CROWN Act Steps Closer to Law

The Oregon House of Representatives unanimously voted to support a bill which would prohibit public schools and employers from discriminating against people based on hairstyles associated with race.  

Similar laws to House Bill 2935, colloquially referred to as the CROWN Act, have been passed in other US states in recent years. According to Rep. Janelle Bynum from Clackamas, “It’s an act of self-love for the Black community to be able to show up at work and school in public places as ourselves.” 

In many situations, African Americans who wear their hair straightened or trimmed, or who wear wigs instead of their natural hair, are perceived as more professional and “clean cut.” But for hair with small, tight curls like African hair, natural hair or “protective styles,” which are sometimes perceived as unprofessional or a breach of dress code, are much better for hair health.  

According to the CROWN Act, protective hairstyles include locs — sometimes called “dreadlocks,” twists, and braids — including those styled with adornments such as beads. People with these hairstyles, in addition to hair textures and types associated with race, would be protected from discrimination under the CROWN Act.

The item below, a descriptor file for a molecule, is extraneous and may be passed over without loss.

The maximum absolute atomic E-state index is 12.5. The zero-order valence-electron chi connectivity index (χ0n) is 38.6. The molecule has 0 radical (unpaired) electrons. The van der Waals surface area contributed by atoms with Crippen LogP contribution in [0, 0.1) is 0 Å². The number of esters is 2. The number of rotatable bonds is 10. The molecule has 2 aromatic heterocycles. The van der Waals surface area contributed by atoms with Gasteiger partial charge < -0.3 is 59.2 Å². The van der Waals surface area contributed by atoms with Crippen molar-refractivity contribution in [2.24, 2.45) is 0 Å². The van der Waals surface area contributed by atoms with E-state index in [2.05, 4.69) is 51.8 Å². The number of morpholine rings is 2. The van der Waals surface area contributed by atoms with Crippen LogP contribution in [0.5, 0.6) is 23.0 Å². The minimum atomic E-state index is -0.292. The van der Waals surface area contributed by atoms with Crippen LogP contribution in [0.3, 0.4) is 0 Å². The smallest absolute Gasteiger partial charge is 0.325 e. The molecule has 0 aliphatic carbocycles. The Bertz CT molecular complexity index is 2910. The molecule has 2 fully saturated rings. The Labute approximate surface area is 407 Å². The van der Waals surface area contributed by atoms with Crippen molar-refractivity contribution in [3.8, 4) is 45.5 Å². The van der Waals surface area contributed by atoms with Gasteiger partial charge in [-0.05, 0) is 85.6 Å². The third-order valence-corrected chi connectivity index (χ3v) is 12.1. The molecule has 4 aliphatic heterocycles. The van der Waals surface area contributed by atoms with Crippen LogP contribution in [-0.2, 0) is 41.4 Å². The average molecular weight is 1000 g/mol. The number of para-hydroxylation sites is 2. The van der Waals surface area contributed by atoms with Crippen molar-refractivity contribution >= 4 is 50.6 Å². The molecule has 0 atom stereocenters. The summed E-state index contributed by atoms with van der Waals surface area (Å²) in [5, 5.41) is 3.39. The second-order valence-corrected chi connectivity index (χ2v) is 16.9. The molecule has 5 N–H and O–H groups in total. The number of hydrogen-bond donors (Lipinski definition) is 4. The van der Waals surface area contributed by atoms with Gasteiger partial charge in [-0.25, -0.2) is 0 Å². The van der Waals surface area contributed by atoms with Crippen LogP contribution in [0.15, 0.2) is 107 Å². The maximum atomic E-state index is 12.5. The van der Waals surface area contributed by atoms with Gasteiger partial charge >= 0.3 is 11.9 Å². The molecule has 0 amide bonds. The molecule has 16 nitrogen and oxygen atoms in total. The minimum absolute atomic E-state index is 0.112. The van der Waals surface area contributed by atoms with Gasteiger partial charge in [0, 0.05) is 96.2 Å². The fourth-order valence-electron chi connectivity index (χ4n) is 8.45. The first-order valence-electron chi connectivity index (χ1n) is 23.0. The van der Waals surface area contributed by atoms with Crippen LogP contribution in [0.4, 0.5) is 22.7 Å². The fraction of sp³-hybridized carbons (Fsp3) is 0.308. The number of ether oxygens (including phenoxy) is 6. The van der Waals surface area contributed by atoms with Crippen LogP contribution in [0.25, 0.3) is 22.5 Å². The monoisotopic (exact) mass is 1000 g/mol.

Although these hair types and hairstyles are becoming more normalized on the internet and social media, many people still face discrimination professionally or in educational institutions.   

One incident which brought national attention to the issue was when Andrew Johnson, a New Jersey student wrestler, had to cut off his locs in order to compete in 2018. A local incident occurred in Portland this March when Marissa Martino, a student volleyball player, had to cut beads out of her braided hair for a game. Bynum said that she consistently receives worse treatment and more hostile emails when she wears her hair braided, as opposed to when she straightens it for public appearances.  

By Ardea C. Eichner